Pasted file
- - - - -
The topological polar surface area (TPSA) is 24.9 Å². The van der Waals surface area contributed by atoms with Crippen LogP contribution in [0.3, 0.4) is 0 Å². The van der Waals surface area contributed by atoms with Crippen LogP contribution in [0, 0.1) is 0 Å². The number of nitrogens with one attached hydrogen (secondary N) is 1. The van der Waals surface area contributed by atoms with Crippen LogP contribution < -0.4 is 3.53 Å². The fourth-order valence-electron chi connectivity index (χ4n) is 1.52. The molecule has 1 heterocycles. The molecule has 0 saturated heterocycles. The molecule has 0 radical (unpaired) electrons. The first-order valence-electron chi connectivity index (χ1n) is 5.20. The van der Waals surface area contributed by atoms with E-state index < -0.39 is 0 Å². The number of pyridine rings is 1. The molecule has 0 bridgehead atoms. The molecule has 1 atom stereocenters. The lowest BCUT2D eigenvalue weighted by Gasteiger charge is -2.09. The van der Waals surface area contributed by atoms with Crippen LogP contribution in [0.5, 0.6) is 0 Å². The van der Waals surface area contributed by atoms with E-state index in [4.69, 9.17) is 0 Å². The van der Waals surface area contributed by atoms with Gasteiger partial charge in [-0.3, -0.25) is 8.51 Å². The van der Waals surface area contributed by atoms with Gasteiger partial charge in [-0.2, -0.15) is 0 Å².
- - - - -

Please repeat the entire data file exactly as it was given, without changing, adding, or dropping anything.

The topological polar surface area (TPSA) is 24.9 Å². The van der Waals surface area contributed by atoms with Crippen LogP contribution in [0.3, 0.4) is 0 Å². The van der Waals surface area contributed by atoms with Crippen LogP contribution in [0, 0.1) is 0 Å². The number of nitrogens with one attached hydrogen (secondary N) is 1. The van der Waals surface area contributed by atoms with Crippen LogP contribution < -0.4 is 3.53 Å². The fourth-order valence-electron chi connectivity index (χ4n) is 1.52. The molecule has 1 heterocycles. The molecule has 0 saturated heterocycles. The molecule has 0 radical (unpaired) electrons. The first-order valence-electron chi connectivity index (χ1n) is 5.20. The van der Waals surface area contributed by atoms with E-state index < -0.39 is 0 Å². The number of pyridine rings is 1. The molecule has 0 bridgehead atoms. The molecule has 1 atom stereocenters. The lowest BCUT2D eigenvalue weighted by Gasteiger charge is -2.09. The van der Waals surface area contributed by atoms with Crippen LogP contribution in [0.5, 0.6) is 0 Å². The van der Waals surface area contributed by atoms with E-state index in [4.69, 9.17) is 0 Å². The van der Waals surface area contributed by atoms with Gasteiger partial charge in [-0.3, -0.25) is 8.51 Å². The van der Waals surface area contributed by atoms with Gasteiger partial charge in [-0.2, -0.15) is 0 Å².